Journal of the Marine Biological Association of the United Kingdom

Research Article

Genetic Divergence Between South African Helcion Species and North-East Atlantic H. Pellucidum (Mollusca: Patellogastropoda)

L.I. Webera1 p1, D.R. Graya1 p2, A.N. Hodgsona1 p3 and S.J. Hawkinsa1 p1

a1 Port Erin Marine Laboratory, University of Liverpool, Port Erin, Isle of Man, IM9 6JA.

Allozyme electrophoresis was used to estimate the genetic divergence between three species of South African Helcion and the north-east Atlantic H. pellucidum (Patellidae). At a finer level the genetic relationships among South African Helcion were explored. Twenty-one loci were resolved for all the species. High values of expected heterozygosities (0·202–0·341) were found for the genus. Phenetic analysis (UPGMA (unweighted pair-group method with artihmetic averaging) and Distance Wagner Procedure) and cladistic parsimony methods (alleles as binary characters and loci as multistate unordered characters) agreed in showing the same topology for the tree which represents the genetic relationships among Helcion species. The north-east Atlantic H. pellucidum was the most divergent species showing high values of Nei's genetic distances (1·423–1·654) with its South African congeners. In the literature such values of genetic divergence have been associated with non-congeneric species. The degree of genetic divergence (0·351–0·615) found within the South African branch was characteristic for congeneric species. The results of this study supported the monophyletic condition of this branch, and showed H. pectunculus and H. pruinosus to be more closely related to each other than to H. dunkeri. Nevertheless, the monophyly of the genus Helcion is uncertain and therefore its taxonomic status was questioned. A possible independent origin for northern and southern hemisphere species of Helcion is considered.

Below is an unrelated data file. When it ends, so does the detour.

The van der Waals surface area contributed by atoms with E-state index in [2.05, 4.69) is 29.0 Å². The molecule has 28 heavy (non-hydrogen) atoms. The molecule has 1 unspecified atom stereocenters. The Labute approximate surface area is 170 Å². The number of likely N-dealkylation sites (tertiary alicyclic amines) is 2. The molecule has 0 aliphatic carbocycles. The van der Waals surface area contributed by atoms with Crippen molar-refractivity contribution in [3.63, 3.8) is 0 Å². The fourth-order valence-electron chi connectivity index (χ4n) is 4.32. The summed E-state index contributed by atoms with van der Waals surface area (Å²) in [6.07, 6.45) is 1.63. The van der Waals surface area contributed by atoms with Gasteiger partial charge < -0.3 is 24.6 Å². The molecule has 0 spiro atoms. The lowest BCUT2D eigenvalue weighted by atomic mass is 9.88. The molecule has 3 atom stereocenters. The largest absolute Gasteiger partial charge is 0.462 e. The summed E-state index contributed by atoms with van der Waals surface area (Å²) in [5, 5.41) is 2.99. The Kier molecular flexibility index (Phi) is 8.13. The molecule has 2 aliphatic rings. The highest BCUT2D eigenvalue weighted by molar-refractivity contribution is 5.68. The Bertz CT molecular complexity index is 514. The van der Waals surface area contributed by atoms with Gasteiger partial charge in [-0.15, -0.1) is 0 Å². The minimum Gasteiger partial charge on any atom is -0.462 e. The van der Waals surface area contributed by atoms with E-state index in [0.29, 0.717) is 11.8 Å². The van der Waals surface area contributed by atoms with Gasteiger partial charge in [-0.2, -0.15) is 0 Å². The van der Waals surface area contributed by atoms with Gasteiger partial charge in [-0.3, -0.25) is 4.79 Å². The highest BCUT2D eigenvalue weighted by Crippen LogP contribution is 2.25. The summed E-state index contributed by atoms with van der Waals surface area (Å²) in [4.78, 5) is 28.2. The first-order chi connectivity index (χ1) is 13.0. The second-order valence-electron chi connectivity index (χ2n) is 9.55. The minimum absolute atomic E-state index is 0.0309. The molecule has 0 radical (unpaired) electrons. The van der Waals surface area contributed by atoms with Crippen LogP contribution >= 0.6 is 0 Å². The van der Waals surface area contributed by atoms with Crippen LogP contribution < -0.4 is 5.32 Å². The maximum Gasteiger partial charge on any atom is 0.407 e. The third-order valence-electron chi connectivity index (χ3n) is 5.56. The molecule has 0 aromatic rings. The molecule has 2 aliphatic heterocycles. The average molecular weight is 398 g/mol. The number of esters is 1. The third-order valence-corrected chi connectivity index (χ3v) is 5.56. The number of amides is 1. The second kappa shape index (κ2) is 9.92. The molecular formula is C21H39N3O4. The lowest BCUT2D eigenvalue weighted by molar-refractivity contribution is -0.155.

Correspondence:

p1 Present address: Departamento de Química, Laboratório de Bioquímica Marinha, Fundaçāo Universidade do Rio Grande, Eng. Alfredo Huch 475, Caixa Postal 474, Rio Grande-RS 96201–900, Brazil.

p2 Department of Zoology and Entomology, Rhodes University, Grahamstown, 6140, South Africa.

p3 Present Address: Biodiversty and Ecology Division, University of Southampton, School of Biological Sciences, Southampton, SO16 7PX